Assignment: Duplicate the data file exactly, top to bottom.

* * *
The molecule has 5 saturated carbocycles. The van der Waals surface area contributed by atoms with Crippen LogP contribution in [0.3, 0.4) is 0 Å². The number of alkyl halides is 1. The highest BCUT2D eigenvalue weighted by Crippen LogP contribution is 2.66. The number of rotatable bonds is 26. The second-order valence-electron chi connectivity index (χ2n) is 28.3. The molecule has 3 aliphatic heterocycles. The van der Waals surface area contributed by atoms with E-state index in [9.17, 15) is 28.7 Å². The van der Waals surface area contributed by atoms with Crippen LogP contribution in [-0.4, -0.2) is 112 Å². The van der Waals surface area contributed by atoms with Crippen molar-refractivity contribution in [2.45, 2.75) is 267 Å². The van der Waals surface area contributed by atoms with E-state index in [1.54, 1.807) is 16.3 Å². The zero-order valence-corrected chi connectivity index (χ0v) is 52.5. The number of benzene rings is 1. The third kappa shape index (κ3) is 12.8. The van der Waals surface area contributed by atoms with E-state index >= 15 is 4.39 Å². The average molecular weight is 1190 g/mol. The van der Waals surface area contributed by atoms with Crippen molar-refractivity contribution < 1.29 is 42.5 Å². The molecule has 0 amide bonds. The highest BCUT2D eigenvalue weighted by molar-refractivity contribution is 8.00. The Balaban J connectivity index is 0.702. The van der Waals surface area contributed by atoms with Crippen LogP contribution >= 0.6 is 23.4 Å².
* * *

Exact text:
The molecule has 5 saturated carbocycles. The van der Waals surface area contributed by atoms with Crippen LogP contribution in [0.3, 0.4) is 0 Å². The number of alkyl halides is 1. The highest BCUT2D eigenvalue weighted by Crippen LogP contribution is 2.66. The number of rotatable bonds is 26. The second-order valence-electron chi connectivity index (χ2n) is 28.3. The molecule has 3 aliphatic heterocycles. The van der Waals surface area contributed by atoms with E-state index in [9.17, 15) is 28.7 Å². The van der Waals surface area contributed by atoms with Crippen LogP contribution in [-0.4, -0.2) is 112 Å². The van der Waals surface area contributed by atoms with Crippen molar-refractivity contribution in [2.45, 2.75) is 267 Å². The van der Waals surface area contributed by atoms with E-state index in [1.54, 1.807) is 16.3 Å². The zero-order valence-corrected chi connectivity index (χ0v) is 52.5. The number of benzene rings is 1. The third kappa shape index (κ3) is 12.8. The van der Waals surface area contributed by atoms with E-state index >= 15 is 4.39 Å². The average molecular weight is 1190 g/mol. The van der Waals surface area contributed by atoms with Crippen molar-refractivity contribution < 1.29 is 42.5 Å². The molecule has 0 amide bonds. The highest BCUT2D eigenvalue weighted by molar-refractivity contribution is 8.00. The Balaban J connectivity index is 0.702. The van der Waals surface area contributed by atoms with Crippen LogP contribution >= 0.6 is 23.4 Å².